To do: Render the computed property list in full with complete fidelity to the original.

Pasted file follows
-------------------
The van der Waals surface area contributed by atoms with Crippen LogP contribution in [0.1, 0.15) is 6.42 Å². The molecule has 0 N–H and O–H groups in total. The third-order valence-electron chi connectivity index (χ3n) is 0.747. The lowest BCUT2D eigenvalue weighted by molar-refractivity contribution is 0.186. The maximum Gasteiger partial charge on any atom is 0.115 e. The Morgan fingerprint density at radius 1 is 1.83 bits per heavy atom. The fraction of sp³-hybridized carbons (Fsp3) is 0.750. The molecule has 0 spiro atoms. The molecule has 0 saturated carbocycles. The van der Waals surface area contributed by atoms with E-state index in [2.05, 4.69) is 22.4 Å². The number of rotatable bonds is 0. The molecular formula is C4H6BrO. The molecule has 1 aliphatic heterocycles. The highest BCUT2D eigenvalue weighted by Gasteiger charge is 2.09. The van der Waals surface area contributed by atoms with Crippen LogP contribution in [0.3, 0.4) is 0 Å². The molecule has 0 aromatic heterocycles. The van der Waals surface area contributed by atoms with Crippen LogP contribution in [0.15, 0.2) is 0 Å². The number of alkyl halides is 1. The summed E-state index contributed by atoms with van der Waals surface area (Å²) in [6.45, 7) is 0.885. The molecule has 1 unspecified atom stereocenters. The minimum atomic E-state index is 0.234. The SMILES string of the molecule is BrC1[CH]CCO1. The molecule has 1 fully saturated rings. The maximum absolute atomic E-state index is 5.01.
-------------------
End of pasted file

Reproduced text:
The van der Waals surface area contributed by atoms with Crippen LogP contribution in [0.1, 0.15) is 6.42 Å². The molecule has 0 N–H and O–H groups in total. The third-order valence-electron chi connectivity index (χ3n) is 0.747. The lowest BCUT2D eigenvalue weighted by molar-refractivity contribution is 0.186. The maximum Gasteiger partial charge on any atom is 0.115 e. The Morgan fingerprint density at radius 1 is 1.83 bits per heavy atom. The fraction of sp³-hybridized carbons (Fsp3) is 0.750. The molecule has 0 spiro atoms. The molecule has 0 saturated carbocycles. The van der Waals surface area contributed by atoms with E-state index in [2.05, 4.69) is 22.4 Å². The number of rotatable bonds is 0. The molecular formula is C4H6BrO. The molecule has 1 aliphatic heterocycles. The highest BCUT2D eigenvalue weighted by Gasteiger charge is 2.09. The van der Waals surface area contributed by atoms with Crippen LogP contribution in [0.3, 0.4) is 0 Å². The molecule has 0 aromatic heterocycles. The van der Waals surface area contributed by atoms with Crippen LogP contribution in [0.15, 0.2) is 0 Å². The number of alkyl halides is 1. The summed E-state index contributed by atoms with van der Waals surface area (Å²) in [6.45, 7) is 0.885. The molecule has 1 unspecified atom stereocenters. The minimum atomic E-state index is 0.234. The SMILES string of the molecule is BrC1[CH]CCO1. The molecule has 1 fully saturated rings. The maximum absolute atomic E-state index is 5.01.